6. Life will go on overall. This wasn’t the end of the world, despite some making it out to seem to be. It was a major disruption for many, but for quite a few who work from home (including myself) it didn’t disrupt life that greatly. I learned that some folks seem to really, really want an apocalypse but then when a disruption happens, they figured out this wasn’t as fun or entertaining as they thought. No, we didn’t have any zombies. We will be arguing and debating responses to this incident for decades, but I think it is important to remember that life will go on…and has overall. Tragically, for some this incident was the end of the world-and many people did lose their lives to the coronavirus. We can’t forget that either, even as people battle over if their swimming pool should be able to open or if they should be allowed to go on holiday to an island somewhere this summer.
7. Be kind. I saw a good post about this elsewhere on social media and it has stuck with me. Similar to being understanding, be kind. I have seen so many random acts of kindness in Pattaya during this time that would be unusual in “normal times” that have actually really impressed me. I’m not just referring to major charity events, but even small things and measures, people donating and helping who normally would not. People being respectful of others, even if it means sacrificing some of their own time. Yes, online comments and messages are a nightmare, but many of those posts are from people who are just frustrated and fearful about the future-and that is understandable. As I said, be understanding. I have made a concerted effort to be kind to everyone, even those who may not like me or have had for whatever reason an issue with me in their past. I try my hardest to get along with everyone and I think by being kind and understanding we will get through this situation…and anything else in the future.
8. Be prepared. I hope this incident teaches those, who have the ability (not all do) to prepare for emergencies. I myself have never been the best at saving money or keeping weeks of food around, etc. I am lucky enough to have steady employment during this crisis and I had a few months of savings, something I have been doing for many years now after facing prior personal tragedies that woke me up to life. I don’t believe people need to go over the top and keep underground shelters or years of food (To those who do, no offense, as I said, be kind, up to you) but I do hope this experience will help many people, who can afford it, to put some extra money away each paycheck, keep some extra meals and cans of food around and have a plan if your life as you know it changes on a dime.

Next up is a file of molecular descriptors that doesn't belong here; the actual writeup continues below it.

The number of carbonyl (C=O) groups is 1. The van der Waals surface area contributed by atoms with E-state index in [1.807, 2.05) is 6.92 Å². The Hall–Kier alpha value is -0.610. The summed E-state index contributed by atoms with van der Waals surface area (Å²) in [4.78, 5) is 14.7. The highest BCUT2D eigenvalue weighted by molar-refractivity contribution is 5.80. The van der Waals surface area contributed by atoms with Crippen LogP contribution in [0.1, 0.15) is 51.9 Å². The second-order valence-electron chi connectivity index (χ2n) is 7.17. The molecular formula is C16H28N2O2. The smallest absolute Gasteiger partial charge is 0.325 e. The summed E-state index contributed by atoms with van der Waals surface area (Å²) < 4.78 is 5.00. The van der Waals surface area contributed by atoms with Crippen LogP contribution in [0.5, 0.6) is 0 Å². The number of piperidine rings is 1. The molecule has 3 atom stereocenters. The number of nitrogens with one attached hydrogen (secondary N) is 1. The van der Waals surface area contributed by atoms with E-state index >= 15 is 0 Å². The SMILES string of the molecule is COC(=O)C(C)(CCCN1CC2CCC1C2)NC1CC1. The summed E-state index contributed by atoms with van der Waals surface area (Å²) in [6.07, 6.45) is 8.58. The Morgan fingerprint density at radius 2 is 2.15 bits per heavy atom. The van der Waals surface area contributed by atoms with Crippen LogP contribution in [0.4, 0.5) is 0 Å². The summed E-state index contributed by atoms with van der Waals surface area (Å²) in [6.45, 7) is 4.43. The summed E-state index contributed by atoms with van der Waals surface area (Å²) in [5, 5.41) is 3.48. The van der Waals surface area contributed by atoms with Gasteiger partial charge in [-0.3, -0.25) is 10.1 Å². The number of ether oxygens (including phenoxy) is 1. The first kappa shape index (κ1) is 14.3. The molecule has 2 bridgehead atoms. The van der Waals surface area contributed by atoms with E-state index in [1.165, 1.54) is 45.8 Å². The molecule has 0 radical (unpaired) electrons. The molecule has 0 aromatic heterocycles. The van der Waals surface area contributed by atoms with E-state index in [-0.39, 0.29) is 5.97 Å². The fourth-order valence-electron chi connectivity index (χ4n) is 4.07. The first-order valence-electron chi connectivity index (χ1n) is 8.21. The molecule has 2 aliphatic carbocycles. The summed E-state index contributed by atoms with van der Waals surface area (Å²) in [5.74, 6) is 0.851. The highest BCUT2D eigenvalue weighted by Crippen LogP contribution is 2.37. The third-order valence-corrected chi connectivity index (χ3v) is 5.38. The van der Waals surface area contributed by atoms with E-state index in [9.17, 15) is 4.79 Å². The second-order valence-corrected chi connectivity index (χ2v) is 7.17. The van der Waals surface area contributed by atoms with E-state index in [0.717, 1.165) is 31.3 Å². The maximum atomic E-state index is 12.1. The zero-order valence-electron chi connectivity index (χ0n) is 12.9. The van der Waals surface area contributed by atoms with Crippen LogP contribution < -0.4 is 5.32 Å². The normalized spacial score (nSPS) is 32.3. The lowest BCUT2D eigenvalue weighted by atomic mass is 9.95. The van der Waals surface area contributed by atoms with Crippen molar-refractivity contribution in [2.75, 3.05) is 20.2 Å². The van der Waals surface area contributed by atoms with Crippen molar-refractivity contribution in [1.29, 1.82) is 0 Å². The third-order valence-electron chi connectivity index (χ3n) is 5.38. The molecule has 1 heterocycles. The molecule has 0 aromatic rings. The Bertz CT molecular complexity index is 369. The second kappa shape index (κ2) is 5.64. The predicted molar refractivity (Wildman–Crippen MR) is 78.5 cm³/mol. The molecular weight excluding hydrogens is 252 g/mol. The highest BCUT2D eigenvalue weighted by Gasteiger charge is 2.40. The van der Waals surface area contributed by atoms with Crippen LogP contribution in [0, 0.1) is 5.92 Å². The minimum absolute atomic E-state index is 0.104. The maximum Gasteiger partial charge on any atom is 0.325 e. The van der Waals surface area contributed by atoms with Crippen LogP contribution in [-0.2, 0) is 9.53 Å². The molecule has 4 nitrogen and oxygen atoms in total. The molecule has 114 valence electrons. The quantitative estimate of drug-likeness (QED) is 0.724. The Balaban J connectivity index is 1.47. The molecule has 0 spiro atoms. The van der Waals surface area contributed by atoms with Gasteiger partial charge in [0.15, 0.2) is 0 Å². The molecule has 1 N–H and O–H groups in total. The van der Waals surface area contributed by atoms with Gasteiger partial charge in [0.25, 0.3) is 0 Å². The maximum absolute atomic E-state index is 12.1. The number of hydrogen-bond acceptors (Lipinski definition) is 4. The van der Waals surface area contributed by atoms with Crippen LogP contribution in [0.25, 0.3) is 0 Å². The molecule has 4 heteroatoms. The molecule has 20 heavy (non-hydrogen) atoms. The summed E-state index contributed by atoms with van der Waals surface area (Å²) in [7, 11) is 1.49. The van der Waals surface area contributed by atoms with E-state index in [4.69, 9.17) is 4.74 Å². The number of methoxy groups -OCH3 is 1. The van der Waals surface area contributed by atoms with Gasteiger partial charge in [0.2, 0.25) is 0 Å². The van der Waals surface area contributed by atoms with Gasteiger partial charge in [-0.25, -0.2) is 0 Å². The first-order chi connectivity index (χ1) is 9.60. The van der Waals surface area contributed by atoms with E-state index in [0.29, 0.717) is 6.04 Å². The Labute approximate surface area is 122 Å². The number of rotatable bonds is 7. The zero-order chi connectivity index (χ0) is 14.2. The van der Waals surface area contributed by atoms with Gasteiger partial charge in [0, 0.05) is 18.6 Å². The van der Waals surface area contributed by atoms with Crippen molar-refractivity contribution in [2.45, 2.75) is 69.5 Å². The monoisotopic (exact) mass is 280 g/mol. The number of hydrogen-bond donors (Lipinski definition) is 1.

9. Use your free time wisely. I have not had much free time during this crisis, but the time that I have with distractions like entertainment, bars and others closed I have walked more than I have in years. I have seen more of Pattaya and its secret side soi’s and streets, different roads and areas then I ever knew was here. It’s been exciting and eye opening and will help for future articles on Pattaya Unplugged. I have seen many seem to use the time given to them to constantly complain that something they used to do a lot is closed or not available…I have used the time and experience as a gift (I am a glass half full guy after all) and every little thing that opens or phase that relaunches is like another gift. There have been a lot of road bumps, but those who used this crisis to get healthy, take up a hobby, pursue a goal, etc. will come out of it stronger. I even know some bar managers who have gone months without drinking and are in the best shape of their lives.
10. Nobody is one hundred percent right. This whole situation was novel for everyone. There is no set playbook. There are experts in every field and much of it, such as health, economic and social, conflicts. History is a decent teacher, but isn’t perfect either. Rather then people battling and warring over who is right and who is wrong, I have learned to listen to all sides, understand their points of view (except, to be honest, some of the over the top conspiracy theories) and make my own, hopefully educated decision, by being exposed to the facts. We may be battling about if lock-downs were right or wrong until the cows come home but we need to understand nobody is perfect-least of all myself.
Thank you for reading. What have you learned from this crisis?